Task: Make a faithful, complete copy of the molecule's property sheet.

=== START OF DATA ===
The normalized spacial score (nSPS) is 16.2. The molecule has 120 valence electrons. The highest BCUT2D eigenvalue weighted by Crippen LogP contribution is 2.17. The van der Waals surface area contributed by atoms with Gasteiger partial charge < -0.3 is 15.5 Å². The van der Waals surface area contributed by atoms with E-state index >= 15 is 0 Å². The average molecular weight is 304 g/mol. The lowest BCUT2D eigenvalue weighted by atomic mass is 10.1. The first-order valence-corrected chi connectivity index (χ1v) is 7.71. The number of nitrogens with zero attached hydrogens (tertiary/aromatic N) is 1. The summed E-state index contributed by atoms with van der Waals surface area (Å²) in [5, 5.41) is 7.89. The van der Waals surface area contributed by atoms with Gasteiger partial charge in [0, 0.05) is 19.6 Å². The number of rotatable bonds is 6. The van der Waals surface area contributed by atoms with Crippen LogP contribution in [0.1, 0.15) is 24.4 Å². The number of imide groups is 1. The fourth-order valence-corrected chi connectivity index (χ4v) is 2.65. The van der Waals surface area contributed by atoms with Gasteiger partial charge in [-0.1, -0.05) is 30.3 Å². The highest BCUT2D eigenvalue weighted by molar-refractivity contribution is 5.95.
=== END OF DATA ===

The normalized spacial score (nSPS) is 16.2. The molecule has 120 valence electrons. The highest BCUT2D eigenvalue weighted by Crippen LogP contribution is 2.17. The van der Waals surface area contributed by atoms with Gasteiger partial charge < -0.3 is 15.5 Å². The van der Waals surface area contributed by atoms with E-state index >= 15 is 0 Å². The average molecular weight is 304 g/mol. The lowest BCUT2D eigenvalue weighted by atomic mass is 10.1. The first-order valence-corrected chi connectivity index (χ1v) is 7.71. The number of nitrogens with zero attached hydrogens (tertiary/aromatic N) is 1. The summed E-state index contributed by atoms with van der Waals surface area (Å²) in [5, 5.41) is 7.89. The van der Waals surface area contributed by atoms with Gasteiger partial charge in [0, 0.05) is 19.6 Å². The number of rotatable bonds is 6. The van der Waals surface area contributed by atoms with Crippen LogP contribution in [0.1, 0.15) is 24.4 Å². The number of imide groups is 1. The fourth-order valence-corrected chi connectivity index (χ4v) is 2.65. The van der Waals surface area contributed by atoms with Gasteiger partial charge in [-0.1, -0.05) is 30.3 Å². The highest BCUT2D eigenvalue weighted by molar-refractivity contribution is 5.95.